The alaya consciousness is like a large store-house, full of past memories of love, hatred, goodwill, and animosity, which we may no longer recall in this life. It perpetually influences our actions and behaviors in the present and is referred to as ignorance in Buddhism. Because of the karmic influence of this ignorance, we go through the cycle of birth and death. When the unwholesome seeds from the past mature, we become afflicted and are tempted to commit unwholesome deeds, which in turn plant new unwholesome seeds for the future. When the wholesome seeds from the past mature, our hearts are pure and noble, our minds are clear and intelligent, and we again perform wholesome deeds that become new wholesome seeds in the alaya consciousness. In the teachings of the Consciousness-Only School, it is said, “Seeds give rise to actions, then actions turn into new seeds.” The psychological motives of all human behaviors are explained through this model.
Due to the influence of ignorance we carry with us from the past, we are prone to making judgments that result in negative feelings. Reinforced by greed and anger, our minds become confused and form incorrect views about things in the world. However, just as plants require sunshine and rain to blossom and bear fruit, similar conditions are required for the development of human behavior. Although feelings of love, hatred, and positive or negative intentions lie deep in the subconscious of all humans, when these feelings are provoked by the people or things that surround us, we must rely on our true mind and wisdom to avoid committing negative deeds and conduct ourselves virtuously instead.
The development of our true mind and its wisdom relies on the diligent practice of upholding the precepts, developing concentration, and increasing awareness and insight.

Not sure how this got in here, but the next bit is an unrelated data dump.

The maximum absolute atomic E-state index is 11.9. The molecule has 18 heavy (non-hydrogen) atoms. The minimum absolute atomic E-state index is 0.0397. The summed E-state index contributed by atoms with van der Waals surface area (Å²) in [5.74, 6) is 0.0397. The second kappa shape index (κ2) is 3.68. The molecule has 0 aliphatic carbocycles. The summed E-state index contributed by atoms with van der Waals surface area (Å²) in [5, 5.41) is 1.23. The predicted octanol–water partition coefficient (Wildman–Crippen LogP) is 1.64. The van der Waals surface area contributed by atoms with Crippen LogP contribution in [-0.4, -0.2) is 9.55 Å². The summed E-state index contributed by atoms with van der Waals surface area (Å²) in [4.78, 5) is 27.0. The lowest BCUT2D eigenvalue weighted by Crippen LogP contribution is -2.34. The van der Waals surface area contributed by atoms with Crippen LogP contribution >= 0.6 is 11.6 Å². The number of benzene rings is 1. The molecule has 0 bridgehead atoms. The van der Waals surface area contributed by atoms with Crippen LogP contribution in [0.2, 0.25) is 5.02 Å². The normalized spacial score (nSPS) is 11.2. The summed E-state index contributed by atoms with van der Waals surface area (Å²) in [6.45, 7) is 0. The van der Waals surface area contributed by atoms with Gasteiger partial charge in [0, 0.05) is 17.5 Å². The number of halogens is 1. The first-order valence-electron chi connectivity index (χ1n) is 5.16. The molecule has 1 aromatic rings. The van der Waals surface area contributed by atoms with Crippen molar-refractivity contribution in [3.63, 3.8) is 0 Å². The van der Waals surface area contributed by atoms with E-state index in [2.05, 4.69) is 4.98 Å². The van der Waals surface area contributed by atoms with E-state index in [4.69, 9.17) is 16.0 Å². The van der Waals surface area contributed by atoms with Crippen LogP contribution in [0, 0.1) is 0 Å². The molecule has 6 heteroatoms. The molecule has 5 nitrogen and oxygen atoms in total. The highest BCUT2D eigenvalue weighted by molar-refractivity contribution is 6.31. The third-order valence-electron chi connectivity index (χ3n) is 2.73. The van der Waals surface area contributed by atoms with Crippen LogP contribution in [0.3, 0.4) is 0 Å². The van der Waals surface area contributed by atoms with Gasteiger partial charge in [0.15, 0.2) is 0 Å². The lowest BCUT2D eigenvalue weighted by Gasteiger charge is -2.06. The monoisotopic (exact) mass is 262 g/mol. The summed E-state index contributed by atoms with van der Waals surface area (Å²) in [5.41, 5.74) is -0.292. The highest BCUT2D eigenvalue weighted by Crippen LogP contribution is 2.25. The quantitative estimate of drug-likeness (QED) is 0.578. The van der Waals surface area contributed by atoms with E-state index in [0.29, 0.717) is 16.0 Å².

This process transforms a deluded mind into the true mind and is described in Buddhism as “converting consciousness into wisdom.” Consciousness carries the psychological baggage of past experiences. The wisdom emitted from the true mind is the therapy or treatment that humans can use to resolve internal conflicts within their minds, to transcend suffering in this lifetime, and to break free from the cycle of birth and death in future lives.
The Consciousness-Only School further classifies the psychological responses of human beings into fifty-one categories and refers to them as “the attributes of the mind.” These include:
1. Five basic psychological functions: mental and physical contact, attention, feeling, identification, and analysis.
2. Five deliberately created mental conditions: aspiration, comprehension, memory, concentration, and wisdom.
3. Eleven wholesome psychological states: trust, diligence, humility, remorse, no greed, no hatred, no ignorance, tranquility, attentiveness, equanimity, and harmlessness.
4. Six root afflictions: greed, hatred, ignorance, arrogance, doubt, and incorrect views.
5. Twenty unwholesome psychological states: anger, hostility, irritation, conceit, deceit, flattery, arrogance, malice, jealousy, stinginess, remorselessness, no regret, no trust, laziness, insensitivity, apathy, agitation, forgetfulness, incorrect perception, and heedlessness.
6. Four neutral states of mind: remorse, sleepiness, applied thought, and sustained thought.
The Buddhist categorization of human psychological responses listed above is rather comprehensive and sophisticated. Today’s psychology researchers have much to gain if they study Buddhism in addition to psychology.